For his first movie about a mouse, Walt Disney showcased Mickey navigating the river waters by steamboat. But for Dr. Laurie Dizney, the filming of mice happened in the dry Utah desert. Her work shows how using mice and cameras could help protect people from hantavirus and other deadly diseases.
New research published by University of Utah scientists in this month’s issue of the journal Animal Behaviour suggests that more diverse ecosystems have a lower prevalence of zoonotic diseases, which can be transmitted from animals to humans. Many zoonotic diseases come from rodents, including Lyme disease, which is transmitted from rodents to humans by ticks, and hantaviruses, which humans can breathe in if they are in an area with lots of rodent urine or droppings.
“And so, with hantaviruses, or at least Sin Nombre virus, the virus is spread between deer mice, who are the hosts, through aggressive behavior. And so we thought behavior would be a good place to start looking at that, if somehow biodiversity affected behaviors of organisms within the ecosystem.”
Dr. Laurie Dizney, a former post-doctoral researcher at the University of Utah who is now a lecturer at the University of Portland, and her colleague Dr. Denise Dearing, trapped deer mice at two locations in Juab County, one where only deer mice and pocket mice are found and the other where the rodent community also includes western harvest mice, pinyon mice, and kangaroo rats. They devised a sneaky way to spy on the mice that they marked without interfering with their normal behavior.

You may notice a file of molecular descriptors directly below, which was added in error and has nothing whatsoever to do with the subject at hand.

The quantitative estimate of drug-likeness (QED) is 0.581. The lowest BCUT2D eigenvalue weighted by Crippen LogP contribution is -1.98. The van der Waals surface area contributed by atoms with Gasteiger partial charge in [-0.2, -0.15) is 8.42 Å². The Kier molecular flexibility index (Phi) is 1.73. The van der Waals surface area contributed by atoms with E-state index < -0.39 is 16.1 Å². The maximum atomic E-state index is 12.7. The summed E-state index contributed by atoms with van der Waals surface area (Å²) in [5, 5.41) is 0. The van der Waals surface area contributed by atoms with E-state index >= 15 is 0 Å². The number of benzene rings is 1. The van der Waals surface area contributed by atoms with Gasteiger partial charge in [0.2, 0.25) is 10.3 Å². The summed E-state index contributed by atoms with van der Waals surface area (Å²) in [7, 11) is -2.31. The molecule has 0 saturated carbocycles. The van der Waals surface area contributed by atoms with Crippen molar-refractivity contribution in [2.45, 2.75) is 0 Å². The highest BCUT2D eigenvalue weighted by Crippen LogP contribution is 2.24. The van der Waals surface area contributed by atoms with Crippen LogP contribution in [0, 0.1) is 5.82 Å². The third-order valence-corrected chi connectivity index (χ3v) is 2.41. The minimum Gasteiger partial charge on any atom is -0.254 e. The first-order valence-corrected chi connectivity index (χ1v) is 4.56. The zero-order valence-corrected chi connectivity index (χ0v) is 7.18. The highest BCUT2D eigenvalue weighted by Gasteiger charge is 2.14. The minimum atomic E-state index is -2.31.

“The surveillance system we had was really kind of cool, I thought. It integrated both infrared technology with the cameras as well as PIT tag technology.”
PIT tags are similar to microchips that your cat or dog might get, and a microchip reader at each of several feeding stations told the researchers which mouse was which. Dr. Dizney’s cameras, which were trained on the PIT tag readers, video-taped the deer mice on the less diverse site engaging in five times as many aggressive interactions.
Dizney and Dearing reasoned that bolder mice do better in areas with lower biodiversity, but apparently a population of mostly bold mice is a recipe for spreading hantavirus. Hantavirus prevalence was four times higher at the less diverse site. So, Dizney’s work suggests that competitors like kangaroo rats, and predators, such as owls and rattlesnakes, might indirectly reduce the prevalence of hantavirus and the likelihood that it will spread to nearby humans.